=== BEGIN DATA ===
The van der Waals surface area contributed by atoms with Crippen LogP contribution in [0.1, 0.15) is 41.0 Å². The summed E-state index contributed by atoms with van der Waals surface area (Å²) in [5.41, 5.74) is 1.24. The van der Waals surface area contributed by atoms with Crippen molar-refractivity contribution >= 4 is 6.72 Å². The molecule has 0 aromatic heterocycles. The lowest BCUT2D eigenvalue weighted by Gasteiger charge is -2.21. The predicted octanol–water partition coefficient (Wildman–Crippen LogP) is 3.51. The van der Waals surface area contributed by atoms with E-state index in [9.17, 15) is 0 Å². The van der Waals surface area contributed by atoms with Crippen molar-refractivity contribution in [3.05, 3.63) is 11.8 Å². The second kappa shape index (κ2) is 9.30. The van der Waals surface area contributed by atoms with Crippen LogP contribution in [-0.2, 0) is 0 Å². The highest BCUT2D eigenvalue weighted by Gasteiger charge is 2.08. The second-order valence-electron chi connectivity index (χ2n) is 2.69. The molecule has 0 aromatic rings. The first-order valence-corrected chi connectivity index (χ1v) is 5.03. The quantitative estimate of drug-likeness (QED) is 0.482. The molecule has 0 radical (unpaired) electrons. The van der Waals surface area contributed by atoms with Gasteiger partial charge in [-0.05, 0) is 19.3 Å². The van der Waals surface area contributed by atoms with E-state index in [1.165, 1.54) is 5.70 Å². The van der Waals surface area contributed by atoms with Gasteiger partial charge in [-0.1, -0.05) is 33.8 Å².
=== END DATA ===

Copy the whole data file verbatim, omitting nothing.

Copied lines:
The van der Waals surface area contributed by atoms with Crippen LogP contribution in [0.1, 0.15) is 41.0 Å². The summed E-state index contributed by atoms with van der Waals surface area (Å²) in [5.41, 5.74) is 1.24. The van der Waals surface area contributed by atoms with Crippen molar-refractivity contribution >= 4 is 6.72 Å². The molecule has 0 aromatic heterocycles. The lowest BCUT2D eigenvalue weighted by Gasteiger charge is -2.21. The predicted octanol–water partition coefficient (Wildman–Crippen LogP) is 3.51. The van der Waals surface area contributed by atoms with E-state index in [9.17, 15) is 0 Å². The van der Waals surface area contributed by atoms with Crippen molar-refractivity contribution in [3.05, 3.63) is 11.8 Å². The second kappa shape index (κ2) is 9.30. The van der Waals surface area contributed by atoms with Crippen LogP contribution in [-0.2, 0) is 0 Å². The highest BCUT2D eigenvalue weighted by Gasteiger charge is 2.08. The second-order valence-electron chi connectivity index (χ2n) is 2.69. The molecule has 0 aromatic rings. The first-order valence-corrected chi connectivity index (χ1v) is 5.03. The quantitative estimate of drug-likeness (QED) is 0.482. The molecule has 0 radical (unpaired) electrons. The van der Waals surface area contributed by atoms with Gasteiger partial charge in [-0.05, 0) is 19.3 Å². The van der Waals surface area contributed by atoms with E-state index in [1.165, 1.54) is 5.70 Å². The van der Waals surface area contributed by atoms with Gasteiger partial charge in [-0.1, -0.05) is 33.8 Å².